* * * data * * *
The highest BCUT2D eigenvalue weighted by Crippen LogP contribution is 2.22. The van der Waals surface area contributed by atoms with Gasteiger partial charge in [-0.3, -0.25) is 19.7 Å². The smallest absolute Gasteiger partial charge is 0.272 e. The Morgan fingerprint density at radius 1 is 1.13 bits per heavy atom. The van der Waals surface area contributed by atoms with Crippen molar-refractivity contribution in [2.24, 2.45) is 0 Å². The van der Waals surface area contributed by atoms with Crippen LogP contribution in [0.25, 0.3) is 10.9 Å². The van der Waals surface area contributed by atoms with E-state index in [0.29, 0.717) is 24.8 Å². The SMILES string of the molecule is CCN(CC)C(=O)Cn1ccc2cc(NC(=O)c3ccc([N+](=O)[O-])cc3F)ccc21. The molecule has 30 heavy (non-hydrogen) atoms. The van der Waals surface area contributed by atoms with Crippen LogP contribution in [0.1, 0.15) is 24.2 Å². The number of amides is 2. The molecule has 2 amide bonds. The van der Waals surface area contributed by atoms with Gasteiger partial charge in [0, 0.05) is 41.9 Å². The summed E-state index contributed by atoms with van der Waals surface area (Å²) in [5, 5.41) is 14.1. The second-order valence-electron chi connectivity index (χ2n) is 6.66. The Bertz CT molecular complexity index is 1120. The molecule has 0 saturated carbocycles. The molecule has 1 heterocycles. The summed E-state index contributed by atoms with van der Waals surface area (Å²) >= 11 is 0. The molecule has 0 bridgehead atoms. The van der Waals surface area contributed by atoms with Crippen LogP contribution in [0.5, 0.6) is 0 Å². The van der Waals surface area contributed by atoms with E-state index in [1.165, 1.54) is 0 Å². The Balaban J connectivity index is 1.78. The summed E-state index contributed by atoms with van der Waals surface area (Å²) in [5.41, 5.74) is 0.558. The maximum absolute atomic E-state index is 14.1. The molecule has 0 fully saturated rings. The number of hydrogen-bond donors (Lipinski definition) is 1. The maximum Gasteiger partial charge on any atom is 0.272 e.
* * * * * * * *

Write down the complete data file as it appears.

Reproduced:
The highest BCUT2D eigenvalue weighted by Crippen LogP contribution is 2.22. The van der Waals surface area contributed by atoms with Gasteiger partial charge in [-0.3, -0.25) is 19.7 Å². The smallest absolute Gasteiger partial charge is 0.272 e. The Morgan fingerprint density at radius 1 is 1.13 bits per heavy atom. The van der Waals surface area contributed by atoms with Crippen molar-refractivity contribution in [2.24, 2.45) is 0 Å². The van der Waals surface area contributed by atoms with Crippen LogP contribution in [0.25, 0.3) is 10.9 Å². The van der Waals surface area contributed by atoms with E-state index in [0.29, 0.717) is 24.8 Å². The SMILES string of the molecule is CCN(CC)C(=O)Cn1ccc2cc(NC(=O)c3ccc([N+](=O)[O-])cc3F)ccc21. The molecule has 30 heavy (non-hydrogen) atoms. The van der Waals surface area contributed by atoms with Crippen LogP contribution in [0.1, 0.15) is 24.2 Å². The number of amides is 2. The molecule has 2 amide bonds. The van der Waals surface area contributed by atoms with Gasteiger partial charge in [0, 0.05) is 41.9 Å². The summed E-state index contributed by atoms with van der Waals surface area (Å²) in [5, 5.41) is 14.1. The second-order valence-electron chi connectivity index (χ2n) is 6.66. The Bertz CT molecular complexity index is 1120. The molecule has 0 saturated carbocycles. The molecule has 1 heterocycles. The summed E-state index contributed by atoms with van der Waals surface area (Å²) >= 11 is 0. The molecule has 0 bridgehead atoms. The van der Waals surface area contributed by atoms with Crippen LogP contribution in [0.5, 0.6) is 0 Å². The van der Waals surface area contributed by atoms with E-state index in [1.165, 1.54) is 0 Å². The Balaban J connectivity index is 1.78. The summed E-state index contributed by atoms with van der Waals surface area (Å²) in [5.41, 5.74) is 0.558. The maximum absolute atomic E-state index is 14.1. The molecule has 0 fully saturated rings. The number of hydrogen-bond donors (Lipinski definition) is 1. The maximum Gasteiger partial charge on any atom is 0.272 e.